More Than a Place to Occupy

This past Memorial Day weekend, Richie and I visited the Acorn Inn in the Blue Ridge Mountains. While Richie rode his bicycle with friends each day, I loaded Buddy and easel into the car, heading out to paint.

Driving along the Blue Ridge Parkway and the Shenandoah National Forest’s Skyline Drive, I marveled at the clear gradations of blue in the mountains. The Blue Ridge Mountains are old—three hundred million years old—and they once looked like those young upstarts, the Rockies (only one hundred million years old) before time wore them down to their roots. They fold into one another like a mussed up bedspread and for me they are just as cozy. I’m usually a more wide-open sky kind of person, but these mountains seem to hold one protectively, in an embrace.

On my drive, I visited Humpback Rocks mountain farm, a living history site of a typical mountain farm of the 19th (and probably 20th) century. Nestled into the hollow were the one-room chinked log cabin, the log shed and springhouse, the hopper for lye, the pig pen; each building without decoration or extraneous frill, only the spare necessity. I wondered why it all seemed so right. Instead of looking like poverty of the most meagerly sort; it looked instead whole and undivided.

Then I realized that the spare farm fed the body while the natural beauty of the mountain and the crafts its resources inspired, fed the soul.

I own a book titled “Mountain Homespun” by Frances Louisa Goodrich published in 1931. Goodrich had journeyed into the mountains to find its weavers and spinners. She visited with these people at their mountain farms, much like, I am guessing, the one at Humpback rocks, and wrote down their words. Here’s Aunt Liza, ‘upwards in sixty’ talking about the farm in the mountains where she has lived for over forty years: “…it puts feeling on to a body to see the moonshine falling on yon mountain…I don’t know, either, but what I like it here full as well along about daylight, when I’m up soon of a morning and the sky ferninst is all the color of them roses yonder. Here lately there’s been the prettiest kind of a big star, seems like it sorter hates to go out of sight a sun-up.”

Yes, it was a hard living, and a living in poverty by our standards of economic development, but it was also, I think, a rich living by the bigger standard of satisfaction.

I’m a rarin’ to draw it in and see how the spots come out. Shucks, ain’t it grand, the things they is to do and to find out about.” Granny Jude on receiving a new pattern to weave, from “Mountain Homespun.”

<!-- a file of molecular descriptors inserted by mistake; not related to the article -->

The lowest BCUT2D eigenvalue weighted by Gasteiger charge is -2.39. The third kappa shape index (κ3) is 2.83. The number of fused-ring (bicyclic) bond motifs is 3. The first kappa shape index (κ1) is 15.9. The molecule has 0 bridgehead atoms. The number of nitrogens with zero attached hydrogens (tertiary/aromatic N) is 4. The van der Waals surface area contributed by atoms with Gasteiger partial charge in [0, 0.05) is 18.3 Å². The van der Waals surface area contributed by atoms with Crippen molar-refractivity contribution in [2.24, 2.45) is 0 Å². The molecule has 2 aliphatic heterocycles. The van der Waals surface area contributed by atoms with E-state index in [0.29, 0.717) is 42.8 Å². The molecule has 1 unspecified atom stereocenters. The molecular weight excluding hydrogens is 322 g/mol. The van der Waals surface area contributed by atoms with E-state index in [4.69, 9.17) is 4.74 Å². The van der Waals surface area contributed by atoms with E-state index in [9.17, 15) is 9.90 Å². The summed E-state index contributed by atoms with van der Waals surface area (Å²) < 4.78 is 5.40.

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Trust Undefended

I live my life from instinct. I started this as soon as I became an ‘adult’ at age eighteen. I went to college at nineteen, dropped out at twenty. Burned all my bridges at twenty-one.

It was while on a train from Stockholm to Paris, sleep deprived, trust undefended, that I let go of my fears that the universe would not hold me in its arms. I was in one of those European train compartments with three seats on each side. The train travelled overnight, but I didn’t have a sleeper–I was nineteen and on a tiny budget. There was one other person in my cabin, an American also. A man in his late twenties, perhaps. He said he had been the campaign manager for a candidate who had lost, and he needed a break. I wasn’t political, so I didn’t care to ask further.

But he slept on one side of the cabin and I slept on the other, and when we woke, we were somewhere in Germany, fog rising over the Rhine in the very early gray of morning. I rooted through my backpack, suddenly self-conscious around this man I had sort of spent the night with. I found two old pieces of bread and a can of those tiny cocktail weenies. I hesitated. It was all the food I had and it was hours before Paris was due. But I offered him half anyway, thinking he wouldn’t take it. He did. Then he pulled out two beers and offered me one. I took it. We drank warm beer and ate stale bread with cocktail weenies and swapped stories and became two travellers grateful for the kindness of each other. I knew then I had nothing to fear from life.

My careers and experiences, when I look back on them, have been tailor made for me to grow into the person I am today. I trust my life; I have a saying that I say when it looks like things are getting bad: “Everything that happens to me is for my highest good.” I believe that utterly.

My deep depression in my forties gave me the gift of becoming a massage therapist and developing my closed heart. My alcoholic first marriage gave me the gift of the courage of self-reliance, my moving away from family and friends gave me the gift of my voice, to write (with the support of my amazing second husband).

I can look at it as: alcoholic marriage, depression, loneliness, or I can see the real meaning: the courage developed, the compassion opened, and the voice discovered.

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The Rules of Change

During a manuscript critique two years ago, a fellow student informed me that I had broken a cardinal rule of writing. Her comment prodded me to examine this concept of ‘rules.’  Thinking about it, I decided that ‘rules’ develop gradually from what works. Meaning, if something is successful–“show, don’t tell” is a big rule in writing fiction–then gradually it becomes a rule to be followed. Except of course when someone breaks it and has an amazing success. I’ve discovered that most award-winning books have broken the rules. And then the writing style forged by the award-winning books becomes the new ‘rule.’

Speaking societally, we revere what has nurtured and sustained us, building rules to keep things that way—and failure is inevitable. Change is the way of the world and what has been, must always make way for its usurper, even if it seems it has lasted forever. (I’m thinking right now of Ancient Egypt, whose civilization was toppled after three thousand years of existence.)